The close of the war removes the period preceding it to a great distance from us, so that we can judge its public men as though we were the “posterity” to whom they sometimes appealed. James Buchanan still haunts the neighborhood of Lancaster, a living man, giving and receiving dinners, paying his taxes, and taking his accustomed exercise; but as an historical figure he is as complete as Bolingbroke or Walpole. It is not merely that his work is done, nor that the results of his work are apparent; but the thing upon which he wrought, by their relation to which he and his contemporaries are to be estimated, has perished. The statesmen of his day, we can all now plainly see, inherited from the founders of the Republic a problem impossible of solution, with which some of them wrestled manfully, others meanly, some wisely, others foolishly. If the workmen have not all passed away, the work is at once finished and destroyed, like the Russian ice-palace, laboriously built, then melted in the sun. We can now have the requisite sympathy with those late doctors of the body politic, who came to the consultation pledged not to attempt to remove the thorn from its flesh, and trained to regard it as the spear-head in the side of Epaminondas,—extract it, and the patient dies. In the writhings of the sufferer the barb has fallen out, and lo! he lives and is getting well. We can now forgive most of those blind healers, and even admire such of them as were honest and not cowards; for, in truth, it was an impossibility with which they had to grapple, and it was not one of their creating.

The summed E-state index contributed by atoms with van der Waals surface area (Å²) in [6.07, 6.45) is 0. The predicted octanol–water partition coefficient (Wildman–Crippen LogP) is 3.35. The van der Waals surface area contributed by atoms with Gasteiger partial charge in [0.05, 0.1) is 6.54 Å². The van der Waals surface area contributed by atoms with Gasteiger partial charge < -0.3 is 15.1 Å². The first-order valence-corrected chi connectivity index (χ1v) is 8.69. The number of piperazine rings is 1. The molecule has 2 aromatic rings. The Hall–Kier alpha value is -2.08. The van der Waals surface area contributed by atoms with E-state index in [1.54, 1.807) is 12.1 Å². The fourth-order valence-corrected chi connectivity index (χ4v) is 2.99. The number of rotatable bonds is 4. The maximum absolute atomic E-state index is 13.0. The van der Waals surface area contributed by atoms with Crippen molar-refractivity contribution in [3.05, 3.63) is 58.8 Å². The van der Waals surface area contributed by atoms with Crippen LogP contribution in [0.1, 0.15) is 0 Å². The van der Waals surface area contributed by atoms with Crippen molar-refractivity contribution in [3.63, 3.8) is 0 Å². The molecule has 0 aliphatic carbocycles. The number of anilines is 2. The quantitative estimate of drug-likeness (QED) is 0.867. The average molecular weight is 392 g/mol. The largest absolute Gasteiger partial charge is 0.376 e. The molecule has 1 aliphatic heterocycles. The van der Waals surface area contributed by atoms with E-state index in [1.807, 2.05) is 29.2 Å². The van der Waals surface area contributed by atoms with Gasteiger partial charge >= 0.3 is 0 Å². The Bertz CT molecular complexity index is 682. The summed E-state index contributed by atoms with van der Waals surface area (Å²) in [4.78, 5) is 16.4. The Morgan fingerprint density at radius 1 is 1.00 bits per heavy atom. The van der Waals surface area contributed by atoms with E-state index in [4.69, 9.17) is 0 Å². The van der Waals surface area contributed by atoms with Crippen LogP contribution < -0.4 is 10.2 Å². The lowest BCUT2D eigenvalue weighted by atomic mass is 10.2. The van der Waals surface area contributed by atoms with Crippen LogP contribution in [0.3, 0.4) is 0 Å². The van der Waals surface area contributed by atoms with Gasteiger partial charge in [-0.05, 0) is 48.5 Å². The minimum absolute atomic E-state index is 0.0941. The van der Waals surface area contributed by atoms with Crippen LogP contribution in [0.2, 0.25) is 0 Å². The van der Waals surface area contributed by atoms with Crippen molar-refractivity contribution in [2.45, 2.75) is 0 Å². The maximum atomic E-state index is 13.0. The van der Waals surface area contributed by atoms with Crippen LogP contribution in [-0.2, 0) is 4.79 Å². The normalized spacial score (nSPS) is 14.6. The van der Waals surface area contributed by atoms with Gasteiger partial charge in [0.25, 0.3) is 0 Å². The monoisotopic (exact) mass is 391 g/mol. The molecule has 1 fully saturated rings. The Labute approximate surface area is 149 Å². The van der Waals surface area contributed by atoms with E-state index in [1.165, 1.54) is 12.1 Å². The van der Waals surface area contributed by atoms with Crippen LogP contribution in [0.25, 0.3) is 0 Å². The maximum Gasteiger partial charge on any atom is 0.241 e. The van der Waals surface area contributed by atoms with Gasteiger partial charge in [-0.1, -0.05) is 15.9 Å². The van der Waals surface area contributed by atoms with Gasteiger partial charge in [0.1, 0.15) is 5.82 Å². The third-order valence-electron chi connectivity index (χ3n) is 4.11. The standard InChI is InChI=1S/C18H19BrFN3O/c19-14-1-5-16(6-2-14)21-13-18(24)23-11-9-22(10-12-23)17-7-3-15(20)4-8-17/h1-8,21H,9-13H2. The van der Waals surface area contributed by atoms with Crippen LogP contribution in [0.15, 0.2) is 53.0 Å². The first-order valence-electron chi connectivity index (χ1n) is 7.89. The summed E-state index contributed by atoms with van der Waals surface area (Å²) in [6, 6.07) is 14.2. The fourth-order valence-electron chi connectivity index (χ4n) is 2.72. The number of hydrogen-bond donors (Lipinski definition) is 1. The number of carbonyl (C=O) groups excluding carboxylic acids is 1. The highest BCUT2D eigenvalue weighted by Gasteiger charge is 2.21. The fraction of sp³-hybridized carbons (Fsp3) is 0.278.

Of our public men of the sixty years preceding the war, Henry Clay was certainly the most shining figure. Was there ever a public man, not at the head of a state, so beloved as he? Who ever heard such cheers, so hearty, distinct, and ringing, as those which his name evoked? Men shed tears at his defeat, and women went to bed sick from pure sympathy with his disappointment. He could not travel during the last thirty years of his life, but only make progresses. When he left his home the public seized him and bore him along over the land, the committee of one State passing him on to the committee of another, and the hurrahs of one town dying away as those of the next caught his ear. The country seemed to place all its resources at his disposal; all commodities sought his acceptance. Passing through Newark once, he thoughtlessly ordered a carriage of a certain pattern: the same evening the carriage was at the door of his hotel in New York, the gift of a few Newark friends. It was so everywhere and with everything. His house became at last a museum of curious gifts. There was the counterpane made for him by a lady ninety-three years of age, and Washington’s camp-goblet given him by a lady of eighty; there were pistols, rifles, and fowling-pieces enough to defend a citadel; and,